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Campaigning Starts In Kazakh Presidential Election

  • RFE/RL

Kazakhs walk past an election poster for President Nursultan Nazarbaev in Almaty last week.

Kazakhs walk past an election poster for President Nursultan Nazarbaev in Almaty last week.

Campaigning has kicked off for Kazakhstan's April 3 presidential election that is all but certain to return incumbent Nursultan Nazarbaev to power.

Nazarbaev called the snap poll last month after rejecting a proposed referendum on extending his current term until 2020.

Nazarbaev is competing against three candidates, none of whom has any broad appeal -- a Communist, a flamboyant politician known for his temper, and an ecologist.

Originally, 22 people stated their intention to run in the April 3 vote.

But on March 2, Kazakh Central Election Commission member Lyazzat Suleimen announced that only four were able to fulfill all the requirements needed to run for the country's top post -- chief among them, a Kazakh-language test that 11 failed.

Suleimen said the four approved candidates "have been given equal rights and opportunities to do statements, hold their election campaigns and meet with the voters."

Gani Qasymov, "Kazakhstan's Vladimir Zhirinovsky"
The 70-year-old Nazarbaev has been in power since before Kazakhstan won its independence from the Soviet Union nearly 20 years ago.

Nazarbaev has already said he will not go out and campaign at all, leaving it to his Nur-Otan party to meet with voters.

No Strong Rival

Candidate Gani Qasymov is well-known for his, at times, eccentric behavior that has earned him the moniker "Kazakhstan's Vladimir Zhirinovsky," after the firebrand Russian nationalist politician.

Qasymov has thrown water in the face of television personalities and made thinly veiled physical threats against political opponents.

Qasymov, the leader of the Patriot's Party (created in 2000) ran for the presidency in January 1999, receiving 4.7 percent of the vote.

Another candidate, Zhambyl Akhmetbekov is the secretary of the Communist People's Party. He has already warned that his party has limited finances for conducting a campaign (about $135,000) but he said he was relying on the use of social networks to spread his platform.

The final candidate is Mels Eleusizov, head of the Tabighat (Nature) environmental organization and for years an outspoken champion of ecology in Kazakhstan.

Eleusizov has already indicated he will have a low-profile campaign, since he is depending solely on the money the Central Election Commission makes available to all candidates to conduct his campaign.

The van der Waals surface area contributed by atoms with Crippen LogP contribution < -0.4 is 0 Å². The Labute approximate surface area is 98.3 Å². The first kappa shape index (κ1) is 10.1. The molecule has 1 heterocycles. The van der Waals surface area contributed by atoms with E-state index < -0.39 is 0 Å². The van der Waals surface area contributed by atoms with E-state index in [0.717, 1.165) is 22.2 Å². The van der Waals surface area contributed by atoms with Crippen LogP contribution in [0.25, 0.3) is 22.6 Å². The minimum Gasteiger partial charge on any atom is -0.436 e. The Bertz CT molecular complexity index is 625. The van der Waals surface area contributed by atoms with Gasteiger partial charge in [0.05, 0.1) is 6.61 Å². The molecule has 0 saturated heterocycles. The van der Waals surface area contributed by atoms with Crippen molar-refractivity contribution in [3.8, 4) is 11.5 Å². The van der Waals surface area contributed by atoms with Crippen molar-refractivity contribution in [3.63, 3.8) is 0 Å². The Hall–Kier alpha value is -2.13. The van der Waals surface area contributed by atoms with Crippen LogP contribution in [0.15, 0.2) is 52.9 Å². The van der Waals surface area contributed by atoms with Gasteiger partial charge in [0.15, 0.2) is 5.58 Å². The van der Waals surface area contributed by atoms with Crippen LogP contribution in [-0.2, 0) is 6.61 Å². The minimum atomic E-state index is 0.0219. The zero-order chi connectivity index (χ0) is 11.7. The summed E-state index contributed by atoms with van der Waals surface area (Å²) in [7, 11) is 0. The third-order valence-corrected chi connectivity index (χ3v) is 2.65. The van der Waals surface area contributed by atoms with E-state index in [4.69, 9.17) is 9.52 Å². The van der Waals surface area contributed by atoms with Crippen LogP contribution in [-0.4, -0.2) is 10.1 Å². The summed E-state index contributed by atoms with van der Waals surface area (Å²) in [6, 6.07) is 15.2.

Eleusizov, who has admitted he has "no chance" of winning, ran in the last presidential election of 2005 but failed to receive even 1 percent of the vote.

Forced Out

Some of the 18 people who were rejected as candidates have simply bowed out and returned to their normal lives.

Mels Eleusizov, the leader of the Tabighat environmental group
But some are still bitter about being disqualified or, in the case of environmentalist Musagali Duambekov, being forced to withdraw.

Duambekov pulled out of the race on March 2, saying "people" had been going door-to-door in some areas to check on the signatures of his supporters.

Duambekov said these supporters were calling him to express concern about the problems they could face for backing him.

For his part, Serik Saparghali was rejected as a candidate. He tried to hold a press conference today to demand Nazarbaev resign but the authorities blocked his effort and Saparghali was forced to speak outside to a limited number of journalists, where he called for Nazarbaev to withdraw from the presidential race:

"I do not believe that a man, who was not able to run a country properly before he reached 70, will be able to run the country after he is 70," Saparghali said.

He added that Nazarbaev should resign, and that "If he returns to the state treasury all the wealth illegally obtained by him, his family members, and his close associates, his personal security and safety should be guaranteed."

The four candidates have until April 1 to campaign.

written by Bruce Pannier, with contributions from RFE/RL's Kazakh Service
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